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Introductory Chapter: Cytotoxicity

Written By

Sonia Soloneski and Marcelo L. Larramendy

Published: 15 September 2021

DOI: 10.5772/intechopen.99299

From the Edited Volume

Cytotoxicity - New Insights into Toxic Assessment

Edited by Sonia Soloneski and Marcelo L. Larramendy

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1. Introduction

The evaluation of toxicity is an important process for assessing the hazards and risks that diverse xenobiotic released into the environment have for human beings, animals, plants and all compartments in our environment. In particular, the toxic response at cellular level plays a central role in the identification and quantification of adverse outcomes associated with exposure to numerous pollutants, including natural toxins, food additives, pesticides, nanomaterials, metals, radiation, viruses, biomolecules and medical devices, among others [1, 2, 3, 4, 5].

Conventional in vivo testing frequently requires a huge number of animal experiments. However, after application of Russel and Burch’s strategy based on the ‘3Rs’ – reduction, refinement and replacement – the replacement of animals of experimentation for research purposes has been considered, to minimize the cruelty and misuse that provoke pain, distress and death experiences [6]. Strategies employing specialized animal/human cell lines, tissue cultures, callus cultures, organ cultures and the continued use of long-established cultures are an excellent and practical way to screen the properties of any xenobiotic in the early stages of experimentation. It is well known that in vitro cytotoxicity cannot replace the conventional in vivo effects detected in the advanced stages of product development but cytotoxic estimation will assist in extrapolating in vitro observations to predict or at least to suggest a clue of the in vivo effects [7].

Accurate assessment of the adverse effects of xenobiotics by estimating their cytotoxicity as well as their role in different biological systems is a primary step employed to rank the safety of many chemicals; knowledge of the relative toxicity is essential in order to decide the fate of a chemical to prevent or minimize their effects and to identify cytotoxic responses that may be essential for elucidating target cells as well as organ toxicity. According to Freshney [8], the meaning of cytotoxicity can differ, considering upon the nature of the study and whether cells are killed or simply have their metabolism altered. For example, whereas an anticancer drug employed in chemotherapy may be required to kill cells, the absence of toxicity in other chemicals may involve a deep complete analysis of specific targets such as modifications in cell signaling or cell interaction, among other deleterious effects [8].

In recent years, science and technology innovations have accelerated the progress in the standardization of methods for determining cytotoxicity that are properly sensitive to predict several levels of cell toxicity, i.e., from low to high. These bioassays are efficient and economical tools that can quickly make valuable responses that are suitable for both qualitative and quantitative assessment [8].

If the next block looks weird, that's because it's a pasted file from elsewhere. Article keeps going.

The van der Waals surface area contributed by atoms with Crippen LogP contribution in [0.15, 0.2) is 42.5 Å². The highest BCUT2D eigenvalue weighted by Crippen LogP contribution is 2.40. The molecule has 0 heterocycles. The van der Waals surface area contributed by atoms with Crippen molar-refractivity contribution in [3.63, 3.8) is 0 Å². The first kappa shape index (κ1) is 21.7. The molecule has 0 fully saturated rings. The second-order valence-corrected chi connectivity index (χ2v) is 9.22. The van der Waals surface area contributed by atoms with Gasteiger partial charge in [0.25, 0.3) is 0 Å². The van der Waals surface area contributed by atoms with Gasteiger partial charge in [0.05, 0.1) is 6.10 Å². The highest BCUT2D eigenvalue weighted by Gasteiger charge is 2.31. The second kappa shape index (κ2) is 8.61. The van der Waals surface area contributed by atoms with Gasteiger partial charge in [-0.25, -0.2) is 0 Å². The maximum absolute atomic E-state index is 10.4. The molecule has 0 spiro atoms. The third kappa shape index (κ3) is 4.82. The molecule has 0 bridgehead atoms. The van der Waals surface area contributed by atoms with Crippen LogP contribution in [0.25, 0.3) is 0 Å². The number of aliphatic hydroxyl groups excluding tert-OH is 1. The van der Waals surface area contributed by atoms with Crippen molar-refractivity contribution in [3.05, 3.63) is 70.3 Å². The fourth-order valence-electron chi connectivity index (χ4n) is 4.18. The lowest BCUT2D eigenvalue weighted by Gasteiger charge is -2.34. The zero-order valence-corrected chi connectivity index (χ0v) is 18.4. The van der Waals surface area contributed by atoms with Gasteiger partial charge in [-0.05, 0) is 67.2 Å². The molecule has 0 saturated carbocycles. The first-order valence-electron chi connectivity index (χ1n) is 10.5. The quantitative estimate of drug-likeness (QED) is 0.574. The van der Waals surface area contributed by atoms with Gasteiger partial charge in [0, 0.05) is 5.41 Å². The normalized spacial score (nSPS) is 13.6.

There are numerous as well as highly recommended methodologies routinely used for preliminary in vitro screening of cellular response and the analysis of dead cells within a cell population. Advantages associated with in vitro approaches are that they are easy to follow, less time-consuming and less expensive than other developmental designs [9]. The selection of an appropriate cytotoxicity bioassay is decisive for estimating xenobiotic toxicity and it may be necessary to perform several methodologies at the same time to obtain a comprehensive toxicity profile due to numerous sublethal cellular changes that may occur after a short period of exposure [10].

Cytotoxic evaluation employs several endpoints such as cell viability, cell cycle function and control, cell membrane integrity, DNA synthesis, metabolic side effects and apoptosis, among others, as indicators that can potentially help to determine cellular damage and viability. There are a lot of different methods for estimating cytotoxicity. Each approach comes with its own set of strengths and weaknesses regarding its specificity and sensitivity. Therefore, depending on the study and targeted endpoint, an appropriate bioassay should be selected. So far, there is no single method alone which has been found to be a suitable indicator of cytotoxicity. Several methodologies such as the neutral red uptake (NRU) assay for estimating cell viability and membrane damage, the Coomassie blue and Kenacid blue assays for measuring cellular proliferation and total protein content, tetrazolium-based colorimetric assays as indicators of mitochondrial function, and the cellular leakage of lactate dehydrogenase for measuring cell injury are the most commonly and habitually employed worldwide [8].


2. Cell viability assays

Numerous cell viability and cell proliferation bioassays are routinely employed to analyze the toxicity profile of a xenobiotic on cells cultured in vitro. Estimation of the proportion of viable cells relies on an interruption of cellular membrane integrity by the incorporation of a dye after a chemical treatment, i.e., dye exclusion and preferential dye uptake are frequently employed to distinguish and quantify the proportion of live cells in suspension. Numerous vital dyes, including propidium iodide, trypan blue, methylene blue, erythrosine B, nigrosine, eosin, safranin, naphthalene black, 7-aminoactinomycin D, and Hoechst 33342 (bis-benzimide H 33342 trihydrochloride) have been introduced to estimate the proportion of viable cells [8].